This scene comes closest to bringing Don’t Look Back to a boil (Pennebaker uses his longest focal length to zero in on the journalist from afar, as if anticipating a snap at any moment), but the film otherwise coasts at a low temperature, its series of observational longueurs cultivating a diurnal repetitiveness that downplays even the performances of such hits as “The Times They Are A’Changin.’” If anything, the film’s energy derives less often from Dylan than from Pennebaker’s camerawork—darting left and right, zooming wherever necessary, at one point even improvising an unorthodox shot/reverse-shot pattern with the help of a mirror.
During Dylan’s low-key moments, this visual hyperactivity can seem rather superfluous, which has the effect of making Pennebaker himself come across as a fanboy, giddy at the mere idea of being holed away in a room with so many black leather jackets, dangling cigarettes, and Ray Bans. (Look no further than Don’t Look Back, by the way, for a place to lay blame for decades of homogenously dressed indie rockers.) But even with its director’s occasional crudeness of touch, the film is unmistakably iconic stuff—a thorny document that simultaneously immortalizes and obfuscates its subject, which is about as appropriate a contradiction as one could imagine for Dylan’s music.
D.A. Pennebaker’s film is basically the gold standard for a certain monochromatic, late-’60s grit that’s become the template look for all kinds of tossed-off rock-n’-roll promotional imagery in the intervening decades (take the cover of Beck’s Modern Guilt, for instance, which pays tribute even to the film’s austere all-caps sans-serif). It’s to Criterion’s credit, then, that they haven’t glossed it up to match modern appropriations; the image transfer here is appropriately erratic, by turns soft, sharp, too dark, and too bright. Most importantly, it’s consistently beautiful, true to the fluctuations of a negative exposed in dimly lit rooms and subjected to fierce shifts in focal length and aperture. The same is true of the soundtrack, which preserves initial imperfections (analog hiss, cracks and pops, and sweeping shifts in volume dynamics) while also elevating overall fidelity to modern standards.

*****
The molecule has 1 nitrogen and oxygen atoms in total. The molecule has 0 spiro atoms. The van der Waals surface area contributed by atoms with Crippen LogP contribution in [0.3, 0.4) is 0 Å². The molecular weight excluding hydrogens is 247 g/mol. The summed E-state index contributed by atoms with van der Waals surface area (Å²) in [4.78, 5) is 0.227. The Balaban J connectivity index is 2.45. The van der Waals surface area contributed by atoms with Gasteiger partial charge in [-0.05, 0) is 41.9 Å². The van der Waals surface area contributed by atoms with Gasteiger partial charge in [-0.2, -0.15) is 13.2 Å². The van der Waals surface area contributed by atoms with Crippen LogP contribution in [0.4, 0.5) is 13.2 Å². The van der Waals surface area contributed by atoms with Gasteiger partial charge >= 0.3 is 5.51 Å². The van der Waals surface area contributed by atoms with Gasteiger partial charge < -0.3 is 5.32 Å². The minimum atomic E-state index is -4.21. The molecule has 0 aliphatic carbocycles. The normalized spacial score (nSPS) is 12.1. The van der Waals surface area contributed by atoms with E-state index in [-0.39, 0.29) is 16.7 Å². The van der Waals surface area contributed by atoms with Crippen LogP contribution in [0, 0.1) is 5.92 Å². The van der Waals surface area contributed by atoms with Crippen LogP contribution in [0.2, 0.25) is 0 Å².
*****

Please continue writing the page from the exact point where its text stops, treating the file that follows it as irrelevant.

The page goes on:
Even within Criterion’s prodigious tradition, the new Don’t Look Back Blu-ray stands out as an especially loaded package. Interested in enough never-before-seen footage to constitute an entire alternate version of the film? Curious to gauge Dylan’s personal feelings about Pennebaker’s project? Looking for context of the film’s placement within music history, including everything from the loving testaments of Patti Smith to fond remembrances by Bob Neuwirth regarding the era’s revolutionary sounds? All is here, in addition to a handful of supplements that further illuminate Pennebaker’s early filmmaker career. Dylan’s cultural significance surely must have played a key factor in the utter volume and variety of content, but nothing feels like mere fan service. It’s all intended to prolong the film’s spell, which is as rooted in Dylan himself as it is in the otherworldly fascination he was able to exert on others.
Bob Dylan aficionados and casual listeners alike ought not to look any further for a more comprehensive immersion into this phase of the musician’s career.